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Quantum mechanics forbids statements about the object. It deals only with the object-subject relation. — Schroedinger to Sommerfeld, 1931. A very early statement of QBism.

Having retired in 2006, I am no longer supervising Ph.D. students and have no postdoctoral positions to offer. Among my interests are these:

1. I have tried to put the subject of quantum computation together in a way that makes sense to computer scientists unfamiliar with quantum mechanics, physicists unfamiliar with computational complexity theory, and philosophers of science with an interest in quantum foundations. A book, Quantum Computer Science , incorporating my lecture notes was published by Cambridge University Press in August 2007. (Here are some errata.) And here are the slides from two lectures on the Shor algorithm , based on the book.

2. My interest in quantum computation has grown out of a longstanding interest in foundations of quantum mechanics. My recent writings on quantum information and related foundational issues can be found at arxiv.org. Several older essays on quantum mysteries for a more general audience (and much else) can be found in my collection Boojums All the Way Through, Cambridge University Press, 1990. Here are the slides from a lecture on Spooky Actions at a Distance?

3. I have a longstanding interest in the pedagogy and conceptual foundations of special relativity, having taught it on and off to Cornell students not majoring in science or mathematics for the past thirty years. For examples see the American Journal of Physics 65, 476-486 (1997) and 66, 1077-1080 (1998), and the relativity section of Boojums. My newer book on special relativity for the general reader, It’s About Time: Understanding Einstein’s Relativity was published (errata here) by Princeton University Press in September, 2005. (In 1968 I published Space and Time in Special Relativity. Since then I have learned much about teaching the subject.) Here are the slides from a physics colloquium on a purely geometric way to extract Minkowski’s space-time diagrams straight from Einstein’s postulates.

4. I have participated in a controversy between scientists and sociologists who study the growth of scientific knowledge, trying, with limited success, to explain to each side why the other thinks they are idiots. See, for example, my “Reference Frame” column in the October 1997 issue of Physics Today. My critical review of the major introductory text in the field appeared in Social Studies of Science 28, 603-647 (1998), together with a response from the authors. I have given an assessment of these exchanges in my contribution to “The One Culture”, J. A. Labinger and H. Collins eds., University of Chicago Press, 2001.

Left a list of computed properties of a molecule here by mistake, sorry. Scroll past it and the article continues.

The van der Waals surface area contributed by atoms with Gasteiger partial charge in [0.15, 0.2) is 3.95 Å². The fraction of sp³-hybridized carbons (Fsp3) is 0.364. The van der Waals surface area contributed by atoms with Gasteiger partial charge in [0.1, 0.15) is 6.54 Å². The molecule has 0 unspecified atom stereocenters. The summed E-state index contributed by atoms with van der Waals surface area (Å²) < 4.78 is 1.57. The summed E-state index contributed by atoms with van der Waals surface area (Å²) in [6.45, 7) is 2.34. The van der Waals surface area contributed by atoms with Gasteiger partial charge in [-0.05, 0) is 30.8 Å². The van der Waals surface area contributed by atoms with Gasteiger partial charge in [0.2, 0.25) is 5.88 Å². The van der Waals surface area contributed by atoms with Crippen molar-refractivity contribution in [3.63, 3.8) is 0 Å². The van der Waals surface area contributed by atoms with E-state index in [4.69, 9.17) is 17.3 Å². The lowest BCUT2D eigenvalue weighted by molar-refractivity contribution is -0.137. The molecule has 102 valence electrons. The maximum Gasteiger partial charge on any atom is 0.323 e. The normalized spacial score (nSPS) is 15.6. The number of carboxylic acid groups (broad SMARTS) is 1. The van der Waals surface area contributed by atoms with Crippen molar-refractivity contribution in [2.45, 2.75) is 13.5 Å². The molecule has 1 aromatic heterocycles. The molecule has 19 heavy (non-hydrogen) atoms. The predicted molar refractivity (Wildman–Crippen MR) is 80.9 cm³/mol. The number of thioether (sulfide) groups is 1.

5. I have devoted a fair amount of intellectual effort to over thirty “Reference Frame” columns on a variety of topics that have appeared sporadically in Physics Today starting in 1988. Occasionally I expand them into (or condense them out of) lectures. Here, for example, is an expanded version of a column on questions for the 22nd century, given in Zurich in June, 2005. I plan to publish these columns in a book, accompanying them with remarks setting the historical context, bringing them up to date, describing some of the reactions they elicited, and expanding on technical points. The book will be published by Cambridge University Press in 2013. I devote a lot of energy to writing (Diary of a Nobel Guest) and even to writing about writing (Writing Physics).

6. I work hard at the piano, particularly Beethoven and Mozart. And Mozart and Beethoven.

7. I have written verses to accompany the world premiere of Mark G. Simon’s “Carnival of the Subatomic Particles,” a suite of 13 short musical portraits of subatomic particles, scored for flute, clarinet, violin, cello, and piano. A version of the verses, including 12 Onegin stanzas in praise of the Standard Model, can be found in the July 2007 issue of Physics Today.

8. Some people do not believe that I am the same N. David Mermin as the coauthor, with Neil Ashcroft, of Solid State Physics. I am. Although the book is still in its 1976 first edition, two thirds of it consists of eternal verities, and there is no time, even in a full-year course, to get to the remaining third.





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